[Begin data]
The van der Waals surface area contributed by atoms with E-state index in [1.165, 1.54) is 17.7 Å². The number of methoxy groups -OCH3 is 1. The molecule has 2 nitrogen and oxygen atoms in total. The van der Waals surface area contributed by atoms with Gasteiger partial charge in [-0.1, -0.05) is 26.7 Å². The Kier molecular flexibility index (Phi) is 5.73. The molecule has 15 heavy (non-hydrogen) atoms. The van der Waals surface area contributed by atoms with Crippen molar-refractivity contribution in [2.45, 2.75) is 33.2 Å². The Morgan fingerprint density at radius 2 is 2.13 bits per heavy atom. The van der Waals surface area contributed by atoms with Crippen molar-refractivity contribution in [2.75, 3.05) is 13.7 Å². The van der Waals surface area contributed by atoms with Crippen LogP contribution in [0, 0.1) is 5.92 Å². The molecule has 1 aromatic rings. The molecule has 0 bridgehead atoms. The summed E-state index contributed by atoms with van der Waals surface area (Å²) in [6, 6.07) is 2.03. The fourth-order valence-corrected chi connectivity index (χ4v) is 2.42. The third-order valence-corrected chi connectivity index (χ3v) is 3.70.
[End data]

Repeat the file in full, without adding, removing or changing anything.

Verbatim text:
The van der Waals surface area contributed by atoms with E-state index in [1.165, 1.54) is 17.7 Å². The number of methoxy groups -OCH3 is 1. The molecule has 2 nitrogen and oxygen atoms in total. The van der Waals surface area contributed by atoms with Gasteiger partial charge in [-0.1, -0.05) is 26.7 Å². The Kier molecular flexibility index (Phi) is 5.73. The molecule has 15 heavy (non-hydrogen) atoms. The van der Waals surface area contributed by atoms with Crippen molar-refractivity contribution in [2.45, 2.75) is 33.2 Å². The Morgan fingerprint density at radius 2 is 2.13 bits per heavy atom. The van der Waals surface area contributed by atoms with Crippen molar-refractivity contribution in [2.75, 3.05) is 13.7 Å². The van der Waals surface area contributed by atoms with Crippen LogP contribution in [0, 0.1) is 5.92 Å². The molecule has 1 aromatic rings. The molecule has 0 bridgehead atoms. The summed E-state index contributed by atoms with van der Waals surface area (Å²) in [6, 6.07) is 2.03. The fourth-order valence-corrected chi connectivity index (χ4v) is 2.42. The third-order valence-corrected chi connectivity index (χ3v) is 3.70.